The conspiracy theory complex she has built is elaborate. Of course, much of her work, including her articles and lectures, is heavy with irrational Big Pharma conspiracy theories (“the future of medicine is unfortunately in the hands of Big Pharma; it’s got nothing to do with patients anymore or even doctors for that matter”), and the list of people and organizations ostensibly in the pockets of Big Pharma is staggering. When the FDA is, as she sees it, harassing proponents of homeopathy just because they are earning money by promoting nonsense quackery to people in desperate situations, Big Pharma is the ultimate source. She frequently cites NaturalNews as a source for her claims, as well as a source for medical information.


But Dean is, perhaps most famously, author – together with several other deranged quacks (Martin Feldman, Debora Rasio and, not the least, Gary Null – of the rather infamous 2005 paper Death by Medicine, published in the quack and pseudoscience outlet the Journal of Orthomolecular medicine, where they try to argue that modern medicine does more harm than good by examining statistics of deaths due to pharmaceutical drugs. Of course, the paper is blithely lying about many the numbers by wildly extrapolating, and even when the numbers are (more or less) correct, the authors misrepresent them and their significance (basically, anyone who dies during treatment in a hospital is counted as a death by modern medicine). There is a brief but telling takedown of their ridiculousness here, and a slightly more detailed discussion of the idea here. Despite its misrepresentations, errors and baseless extrapolations, the paper has become wildly popular in denialist and altmed circles, and has been widely used, despite its lack of quality and its sordid provenance, as a source for further speculation and extrapolations. Undeterred by facts, evidence and science, Dean went on to publish a book to speculatively elaborate on her misrepresentations in the papers, Death By Modern Medicine, with forewords by Joseph Mercola and Julian Whitaker, no less.


And as Dean seems to see it, the conclusion of the paper (and book), that modern medicine is killing you and not helping you allows her to reject science wholesale – not just the results of studies she doesn’t like, but the whole epistemological framework, including such features as evidence, accountability and accuracy – as vestiges of her grand conspiracy. And she has promptly gone on (or continued to go on) promoting various forms of pseudoscience and quackery free from and unfettered by concerns for evidence, safety, accountability or accuracy.


Magnesium woo

As for pseudoscientific panaceas, Dean’s quackery of choice is magnesium. According to Dean, more or less any health condition is caused or triggered by magnesium deficiency (yes, it’s the One True Cause for All Disease), and can be cured by buying her magnesium supplements. Indeed, Dean apparently sells her own, very special type of magnesium, ReMag, which is apparently better, so don’t you go ahead and buy whatever ordinary kind of magnesium you can get your hands on. 


Now, Dean admits that she has received a warning letter from the Food and Drug Administration stating that she cannot say magnesium can treat a disease because saying that it can treat disease would be lying. But, reasons Dean, the real problem she needs to circumvent is the fact that the FDA requires that drugs be tested for safety (and efficacy), so she must avoid committing herself to anything “that will make magnesium a drug and subject to drug testing,” insofar as (she doesn’t explicitly say that) her health claims wouldn’t fare well under testing. So Dean’s solution is to emphasize that her magnesium and vitamin supplements are not drugs because they haven’t been tested for safety or efficacy. Her live-radio website, for instance, contains a Quack Miranda Warning that also emphasizes “A vitamin is not a drug, NEITHER is a Mineral, Trace Element, Amino Acid, Herb, or Homeopathic Remedy. Although a Vitamin, a Mineral, Trace Element, Amino Acid, Herb or homeopathic Remedy may have an effect on any disease or the structure and function of any body system.”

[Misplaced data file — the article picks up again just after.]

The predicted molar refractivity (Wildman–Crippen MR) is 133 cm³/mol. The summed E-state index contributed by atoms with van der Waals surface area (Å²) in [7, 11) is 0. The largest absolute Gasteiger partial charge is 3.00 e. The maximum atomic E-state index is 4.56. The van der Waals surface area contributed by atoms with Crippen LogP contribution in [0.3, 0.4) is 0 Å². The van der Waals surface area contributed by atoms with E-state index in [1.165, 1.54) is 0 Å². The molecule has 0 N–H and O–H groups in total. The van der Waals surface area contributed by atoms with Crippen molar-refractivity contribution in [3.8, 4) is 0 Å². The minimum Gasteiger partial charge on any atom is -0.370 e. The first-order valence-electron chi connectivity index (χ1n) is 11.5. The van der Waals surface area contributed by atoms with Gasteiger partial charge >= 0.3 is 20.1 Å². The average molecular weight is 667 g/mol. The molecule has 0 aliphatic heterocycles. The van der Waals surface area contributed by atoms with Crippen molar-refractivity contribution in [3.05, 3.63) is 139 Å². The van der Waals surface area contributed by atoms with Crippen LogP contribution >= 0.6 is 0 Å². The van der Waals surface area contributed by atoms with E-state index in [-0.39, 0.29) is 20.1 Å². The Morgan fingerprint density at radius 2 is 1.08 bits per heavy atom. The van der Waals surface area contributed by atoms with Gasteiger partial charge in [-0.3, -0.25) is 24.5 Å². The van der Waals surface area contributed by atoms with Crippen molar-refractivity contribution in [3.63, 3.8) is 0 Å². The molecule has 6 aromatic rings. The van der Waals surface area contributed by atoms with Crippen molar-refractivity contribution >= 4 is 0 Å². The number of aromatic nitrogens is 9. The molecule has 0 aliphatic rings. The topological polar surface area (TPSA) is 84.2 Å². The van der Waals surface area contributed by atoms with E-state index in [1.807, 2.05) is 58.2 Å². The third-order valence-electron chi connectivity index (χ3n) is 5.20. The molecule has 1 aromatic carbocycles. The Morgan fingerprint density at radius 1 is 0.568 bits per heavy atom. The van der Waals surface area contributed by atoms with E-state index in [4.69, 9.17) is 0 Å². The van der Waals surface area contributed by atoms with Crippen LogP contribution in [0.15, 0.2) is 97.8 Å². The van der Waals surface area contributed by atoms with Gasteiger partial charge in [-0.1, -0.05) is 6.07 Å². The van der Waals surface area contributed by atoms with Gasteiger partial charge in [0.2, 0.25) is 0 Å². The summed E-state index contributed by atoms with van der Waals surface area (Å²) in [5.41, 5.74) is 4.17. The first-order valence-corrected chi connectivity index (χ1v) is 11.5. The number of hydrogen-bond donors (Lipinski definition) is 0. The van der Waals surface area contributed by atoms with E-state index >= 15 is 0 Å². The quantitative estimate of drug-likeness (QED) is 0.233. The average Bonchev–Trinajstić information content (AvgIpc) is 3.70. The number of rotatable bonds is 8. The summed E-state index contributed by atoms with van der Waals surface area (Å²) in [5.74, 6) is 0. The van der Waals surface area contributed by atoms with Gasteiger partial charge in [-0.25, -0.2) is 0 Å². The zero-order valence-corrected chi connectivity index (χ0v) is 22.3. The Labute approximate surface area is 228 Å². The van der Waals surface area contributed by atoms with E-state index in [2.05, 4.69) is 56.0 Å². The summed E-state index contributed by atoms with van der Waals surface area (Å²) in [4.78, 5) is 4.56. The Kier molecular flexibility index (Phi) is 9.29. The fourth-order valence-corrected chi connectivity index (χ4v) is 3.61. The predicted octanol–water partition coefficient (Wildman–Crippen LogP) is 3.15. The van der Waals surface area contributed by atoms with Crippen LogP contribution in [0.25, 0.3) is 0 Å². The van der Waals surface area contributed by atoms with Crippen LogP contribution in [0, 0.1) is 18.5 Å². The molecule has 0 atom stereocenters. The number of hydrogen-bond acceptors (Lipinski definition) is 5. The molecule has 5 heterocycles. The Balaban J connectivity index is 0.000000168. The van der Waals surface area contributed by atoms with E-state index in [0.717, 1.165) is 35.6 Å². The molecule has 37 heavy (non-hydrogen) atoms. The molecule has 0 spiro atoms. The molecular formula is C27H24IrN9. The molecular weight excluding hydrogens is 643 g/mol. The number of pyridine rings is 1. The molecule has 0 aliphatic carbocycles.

So according to Dean, her magnesium and vitamin supplements can, in fact, cure practically all diseases. Magnesium, in particular, “helps to alleviate heart disease, stroke, osteoporosis, diabetes, depression, arthritis, and asthma,” and is, in her words, a miraculous mineral (though again: “You may need a particular kind of magnesium [her ReMag] to achieve therapeutic levels”). As she sees it, “[i]f you were to list today’s leading chronic diseases, heart disease (angina, high blood pressure, and elevated cholesterol) along with diabetes, osteoporosis, depression, generalized inflammation, and toxicity are found at the top. Magnesium is a mineral and nutrient that when eaten or supplemented in the proper amounts and form, has had a miraculous healing effect on these and other serious health conditions” (she promptly added long Covid to the list in 2022, as a putative “new label” for magnesium deficiency). She has no real evidence for these claims, which are false, but since magnesium is, as she sees it, not a drug, she doesn’t need evidence (note that that’s actually what she says). “Evidence” is presumably something that belongs to science, with its oppressive focus on facts, reason, evidence and accountability, which are all just tools that Big Pharma uses to suppress people who wants to get your respect and money from just making things up. Instead of scientific evidence, Dean cites e.g. What Doctors May Not Tell You for her claim that 200 mg magnesium daily showed 80% reduction in migraines with 200 mg magnesium”, in direct contradiction with an actual metastudy on thequestion (which did admittedly not include What Doctors May Not Tell You). She also recommends homeopathic magnesium.